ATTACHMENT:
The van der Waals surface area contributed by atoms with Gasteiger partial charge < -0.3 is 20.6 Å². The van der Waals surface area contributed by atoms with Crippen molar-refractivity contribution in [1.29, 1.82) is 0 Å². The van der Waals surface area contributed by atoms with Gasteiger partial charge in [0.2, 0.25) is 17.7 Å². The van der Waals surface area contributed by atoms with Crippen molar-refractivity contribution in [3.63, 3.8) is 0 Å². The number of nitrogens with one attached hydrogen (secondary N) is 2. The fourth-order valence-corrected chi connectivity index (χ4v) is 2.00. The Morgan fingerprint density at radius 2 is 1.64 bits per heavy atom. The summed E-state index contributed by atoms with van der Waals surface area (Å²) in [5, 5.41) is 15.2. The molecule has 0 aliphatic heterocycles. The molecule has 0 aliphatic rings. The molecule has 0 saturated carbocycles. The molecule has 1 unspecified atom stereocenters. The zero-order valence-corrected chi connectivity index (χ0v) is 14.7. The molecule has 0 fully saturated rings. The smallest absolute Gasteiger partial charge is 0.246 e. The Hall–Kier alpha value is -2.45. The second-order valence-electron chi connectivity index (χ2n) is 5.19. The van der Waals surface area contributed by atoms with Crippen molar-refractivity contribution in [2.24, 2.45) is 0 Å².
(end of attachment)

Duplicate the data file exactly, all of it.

The van der Waals surface area contributed by atoms with Gasteiger partial charge < -0.3 is 20.6 Å². The van der Waals surface area contributed by atoms with Crippen molar-refractivity contribution in [1.29, 1.82) is 0 Å². The van der Waals surface area contributed by atoms with Gasteiger partial charge in [0.2, 0.25) is 17.7 Å². The van der Waals surface area contributed by atoms with Crippen molar-refractivity contribution in [3.63, 3.8) is 0 Å². The number of nitrogens with one attached hydrogen (secondary N) is 2. The fourth-order valence-corrected chi connectivity index (χ4v) is 2.00. The Morgan fingerprint density at radius 2 is 1.64 bits per heavy atom. The summed E-state index contributed by atoms with van der Waals surface area (Å²) in [5, 5.41) is 15.2. The molecule has 0 aliphatic heterocycles. The molecule has 0 aliphatic rings. The molecule has 0 saturated carbocycles. The molecule has 1 unspecified atom stereocenters. The zero-order valence-corrected chi connectivity index (χ0v) is 14.7. The molecule has 0 fully saturated rings. The smallest absolute Gasteiger partial charge is 0.246 e. The Hall–Kier alpha value is -2.45. The second-order valence-electron chi connectivity index (χ2n) is 5.19. The van der Waals surface area contributed by atoms with Crippen molar-refractivity contribution in [2.24, 2.45) is 0 Å².